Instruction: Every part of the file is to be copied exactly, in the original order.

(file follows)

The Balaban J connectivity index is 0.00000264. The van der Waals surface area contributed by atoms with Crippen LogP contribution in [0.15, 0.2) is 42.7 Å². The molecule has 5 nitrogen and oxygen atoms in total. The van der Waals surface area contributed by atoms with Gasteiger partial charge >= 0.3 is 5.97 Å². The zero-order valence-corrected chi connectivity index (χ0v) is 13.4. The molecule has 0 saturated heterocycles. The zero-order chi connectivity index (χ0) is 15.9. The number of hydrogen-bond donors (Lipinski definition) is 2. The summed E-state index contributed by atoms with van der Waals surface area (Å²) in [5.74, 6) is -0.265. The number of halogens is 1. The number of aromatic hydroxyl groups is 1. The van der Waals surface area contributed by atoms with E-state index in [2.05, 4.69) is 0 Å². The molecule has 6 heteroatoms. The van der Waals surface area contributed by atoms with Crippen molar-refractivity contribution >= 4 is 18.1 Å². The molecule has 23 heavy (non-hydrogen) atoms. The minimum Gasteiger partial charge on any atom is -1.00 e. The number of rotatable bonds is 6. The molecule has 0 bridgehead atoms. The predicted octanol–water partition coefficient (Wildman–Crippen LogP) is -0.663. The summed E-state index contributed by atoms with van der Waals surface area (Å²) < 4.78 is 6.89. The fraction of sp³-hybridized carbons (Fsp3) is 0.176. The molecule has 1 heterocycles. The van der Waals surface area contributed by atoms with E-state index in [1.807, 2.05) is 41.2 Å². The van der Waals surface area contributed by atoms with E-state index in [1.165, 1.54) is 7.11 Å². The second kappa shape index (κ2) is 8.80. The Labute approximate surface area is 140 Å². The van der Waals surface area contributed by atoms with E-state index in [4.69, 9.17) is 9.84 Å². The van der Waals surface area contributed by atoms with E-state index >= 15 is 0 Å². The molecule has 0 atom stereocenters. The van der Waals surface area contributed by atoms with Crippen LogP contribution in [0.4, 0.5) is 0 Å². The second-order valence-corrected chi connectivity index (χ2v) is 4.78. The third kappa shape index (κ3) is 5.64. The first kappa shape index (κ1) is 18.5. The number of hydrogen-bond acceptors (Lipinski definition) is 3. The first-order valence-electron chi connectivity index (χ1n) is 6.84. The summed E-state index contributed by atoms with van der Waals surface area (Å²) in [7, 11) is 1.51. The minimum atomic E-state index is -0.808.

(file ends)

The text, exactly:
The Balaban J connectivity index is 0.00000264. The van der Waals surface area contributed by atoms with Crippen LogP contribution in [0.15, 0.2) is 42.7 Å². The molecule has 5 nitrogen and oxygen atoms in total. The van der Waals surface area contributed by atoms with Gasteiger partial charge >= 0.3 is 5.97 Å². The zero-order valence-corrected chi connectivity index (χ0v) is 13.4. The molecule has 0 saturated heterocycles. The zero-order chi connectivity index (χ0) is 15.9. The number of hydrogen-bond donors (Lipinski definition) is 2. The summed E-state index contributed by atoms with van der Waals surface area (Å²) in [5.74, 6) is -0.265. The number of halogens is 1. The number of aromatic hydroxyl groups is 1. The van der Waals surface area contributed by atoms with E-state index in [2.05, 4.69) is 0 Å². The molecule has 6 heteroatoms. The van der Waals surface area contributed by atoms with Crippen molar-refractivity contribution >= 4 is 18.1 Å². The molecule has 23 heavy (non-hydrogen) atoms. The minimum Gasteiger partial charge on any atom is -1.00 e. The number of rotatable bonds is 6. The molecule has 0 bridgehead atoms. The predicted octanol–water partition coefficient (Wildman–Crippen LogP) is -0.663. The summed E-state index contributed by atoms with van der Waals surface area (Å²) < 4.78 is 6.89. The fraction of sp³-hybridized carbons (Fsp3) is 0.176. The molecule has 1 heterocycles. The van der Waals surface area contributed by atoms with E-state index in [1.807, 2.05) is 41.2 Å². The van der Waals surface area contributed by atoms with E-state index in [1.165, 1.54) is 7.11 Å². The second kappa shape index (κ2) is 8.80. The Labute approximate surface area is 140 Å². The van der Waals surface area contributed by atoms with E-state index in [4.69, 9.17) is 9.84 Å². The van der Waals surface area contributed by atoms with E-state index >= 15 is 0 Å². The molecule has 0 atom stereocenters. The van der Waals surface area contributed by atoms with Crippen LogP contribution in [0.4, 0.5) is 0 Å². The second-order valence-corrected chi connectivity index (χ2v) is 4.78. The third kappa shape index (κ3) is 5.64. The first kappa shape index (κ1) is 18.5. The number of hydrogen-bond acceptors (Lipinski definition) is 3. The first-order valence-electron chi connectivity index (χ1n) is 6.84. The summed E-state index contributed by atoms with van der Waals surface area (Å²) in [7, 11) is 1.51. The minimum atomic E-state index is -0.808.